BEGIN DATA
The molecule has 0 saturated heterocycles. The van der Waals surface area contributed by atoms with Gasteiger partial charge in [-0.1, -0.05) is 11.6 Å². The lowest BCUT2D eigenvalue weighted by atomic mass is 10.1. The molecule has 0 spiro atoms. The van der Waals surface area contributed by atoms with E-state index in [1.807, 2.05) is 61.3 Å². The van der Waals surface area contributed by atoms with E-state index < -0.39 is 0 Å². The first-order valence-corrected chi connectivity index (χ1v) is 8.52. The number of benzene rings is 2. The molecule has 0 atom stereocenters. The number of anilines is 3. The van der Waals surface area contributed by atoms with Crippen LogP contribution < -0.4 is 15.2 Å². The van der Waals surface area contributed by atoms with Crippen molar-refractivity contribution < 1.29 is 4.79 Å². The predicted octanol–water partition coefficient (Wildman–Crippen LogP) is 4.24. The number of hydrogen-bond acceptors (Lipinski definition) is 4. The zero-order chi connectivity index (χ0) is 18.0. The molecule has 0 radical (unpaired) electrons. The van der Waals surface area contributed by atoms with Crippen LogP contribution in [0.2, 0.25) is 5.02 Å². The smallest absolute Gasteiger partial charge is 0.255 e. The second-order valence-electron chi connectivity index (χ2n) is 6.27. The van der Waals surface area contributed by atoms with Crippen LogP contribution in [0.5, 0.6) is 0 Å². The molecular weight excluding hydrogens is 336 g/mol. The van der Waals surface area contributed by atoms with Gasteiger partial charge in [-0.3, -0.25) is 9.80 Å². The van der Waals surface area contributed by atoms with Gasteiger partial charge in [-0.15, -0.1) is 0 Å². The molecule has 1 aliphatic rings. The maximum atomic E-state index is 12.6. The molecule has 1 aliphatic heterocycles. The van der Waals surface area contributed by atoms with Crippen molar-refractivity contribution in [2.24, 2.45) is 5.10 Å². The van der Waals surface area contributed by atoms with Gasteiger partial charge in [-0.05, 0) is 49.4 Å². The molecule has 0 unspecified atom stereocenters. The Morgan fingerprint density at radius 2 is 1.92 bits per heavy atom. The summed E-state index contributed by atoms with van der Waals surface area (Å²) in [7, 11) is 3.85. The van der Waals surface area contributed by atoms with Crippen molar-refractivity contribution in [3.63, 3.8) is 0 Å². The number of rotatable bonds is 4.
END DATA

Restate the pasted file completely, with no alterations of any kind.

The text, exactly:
The molecule has 0 saturated heterocycles. The van der Waals surface area contributed by atoms with Gasteiger partial charge in [-0.1, -0.05) is 11.6 Å². The lowest BCUT2D eigenvalue weighted by atomic mass is 10.1. The molecule has 0 spiro atoms. The van der Waals surface area contributed by atoms with E-state index in [1.807, 2.05) is 61.3 Å². The van der Waals surface area contributed by atoms with E-state index < -0.39 is 0 Å². The first-order valence-corrected chi connectivity index (χ1v) is 8.52. The number of benzene rings is 2. The molecule has 0 atom stereocenters. The number of anilines is 3. The van der Waals surface area contributed by atoms with Crippen LogP contribution < -0.4 is 15.2 Å². The van der Waals surface area contributed by atoms with Crippen molar-refractivity contribution < 1.29 is 4.79 Å². The predicted octanol–water partition coefficient (Wildman–Crippen LogP) is 4.24. The number of hydrogen-bond acceptors (Lipinski definition) is 4. The zero-order chi connectivity index (χ0) is 18.0. The molecule has 0 radical (unpaired) electrons. The van der Waals surface area contributed by atoms with Crippen LogP contribution in [0.2, 0.25) is 5.02 Å². The smallest absolute Gasteiger partial charge is 0.255 e. The second-order valence-electron chi connectivity index (χ2n) is 6.27. The van der Waals surface area contributed by atoms with Crippen LogP contribution in [0.5, 0.6) is 0 Å². The molecular weight excluding hydrogens is 336 g/mol. The van der Waals surface area contributed by atoms with Gasteiger partial charge in [-0.3, -0.25) is 9.80 Å². The van der Waals surface area contributed by atoms with Gasteiger partial charge in [-0.15, -0.1) is 0 Å². The molecule has 1 aliphatic rings. The maximum atomic E-state index is 12.6. The molecule has 1 aliphatic heterocycles. The van der Waals surface area contributed by atoms with Crippen molar-refractivity contribution in [2.24, 2.45) is 5.10 Å². The van der Waals surface area contributed by atoms with Gasteiger partial charge in [-0.05, 0) is 49.4 Å². The molecule has 0 unspecified atom stereocenters. The Morgan fingerprint density at radius 2 is 1.92 bits per heavy atom. The summed E-state index contributed by atoms with van der Waals surface area (Å²) in [7, 11) is 3.85. The van der Waals surface area contributed by atoms with Crippen molar-refractivity contribution in [3.63, 3.8) is 0 Å². The number of rotatable bonds is 4.